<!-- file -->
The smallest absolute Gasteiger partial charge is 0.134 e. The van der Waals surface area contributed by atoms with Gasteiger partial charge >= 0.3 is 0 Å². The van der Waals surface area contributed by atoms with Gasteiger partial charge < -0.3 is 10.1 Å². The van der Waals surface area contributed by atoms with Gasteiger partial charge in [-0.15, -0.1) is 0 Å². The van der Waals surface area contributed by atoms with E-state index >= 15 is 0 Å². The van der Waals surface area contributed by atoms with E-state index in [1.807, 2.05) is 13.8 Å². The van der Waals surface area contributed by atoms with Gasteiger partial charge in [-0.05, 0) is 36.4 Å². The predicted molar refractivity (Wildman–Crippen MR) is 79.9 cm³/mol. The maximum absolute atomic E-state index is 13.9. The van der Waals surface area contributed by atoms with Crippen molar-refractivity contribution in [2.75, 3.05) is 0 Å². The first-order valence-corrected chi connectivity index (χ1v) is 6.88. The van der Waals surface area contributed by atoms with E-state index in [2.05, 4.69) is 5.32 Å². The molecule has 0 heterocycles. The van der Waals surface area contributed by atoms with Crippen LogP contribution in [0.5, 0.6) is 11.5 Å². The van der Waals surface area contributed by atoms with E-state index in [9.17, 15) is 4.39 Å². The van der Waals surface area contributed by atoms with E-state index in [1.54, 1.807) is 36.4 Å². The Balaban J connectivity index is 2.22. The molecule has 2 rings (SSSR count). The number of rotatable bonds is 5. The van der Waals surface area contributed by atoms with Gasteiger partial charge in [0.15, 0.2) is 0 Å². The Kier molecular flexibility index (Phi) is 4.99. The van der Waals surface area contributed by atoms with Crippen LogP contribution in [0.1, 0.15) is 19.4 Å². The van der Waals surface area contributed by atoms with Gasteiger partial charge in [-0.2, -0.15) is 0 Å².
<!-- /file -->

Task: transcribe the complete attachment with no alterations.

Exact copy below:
The smallest absolute Gasteiger partial charge is 0.134 e. The van der Waals surface area contributed by atoms with Gasteiger partial charge >= 0.3 is 0 Å². The van der Waals surface area contributed by atoms with Gasteiger partial charge < -0.3 is 10.1 Å². The van der Waals surface area contributed by atoms with Gasteiger partial charge in [-0.15, -0.1) is 0 Å². The van der Waals surface area contributed by atoms with E-state index >= 15 is 0 Å². The van der Waals surface area contributed by atoms with E-state index in [1.807, 2.05) is 13.8 Å². The van der Waals surface area contributed by atoms with Gasteiger partial charge in [-0.05, 0) is 36.4 Å². The predicted molar refractivity (Wildman–Crippen MR) is 79.9 cm³/mol. The maximum absolute atomic E-state index is 13.9. The van der Waals surface area contributed by atoms with Crippen molar-refractivity contribution in [2.75, 3.05) is 0 Å². The first-order valence-corrected chi connectivity index (χ1v) is 6.88. The van der Waals surface area contributed by atoms with E-state index in [2.05, 4.69) is 5.32 Å². The molecule has 0 heterocycles. The van der Waals surface area contributed by atoms with Crippen LogP contribution in [0.5, 0.6) is 11.5 Å². The van der Waals surface area contributed by atoms with E-state index in [9.17, 15) is 4.39 Å². The van der Waals surface area contributed by atoms with E-state index in [1.54, 1.807) is 36.4 Å². The Balaban J connectivity index is 2.22. The molecule has 2 rings (SSSR count). The number of rotatable bonds is 5. The van der Waals surface area contributed by atoms with Gasteiger partial charge in [0.15, 0.2) is 0 Å². The Kier molecular flexibility index (Phi) is 4.99. The van der Waals surface area contributed by atoms with Crippen LogP contribution in [0.1, 0.15) is 19.4 Å². The van der Waals surface area contributed by atoms with Gasteiger partial charge in [-0.2, -0.15) is 0 Å².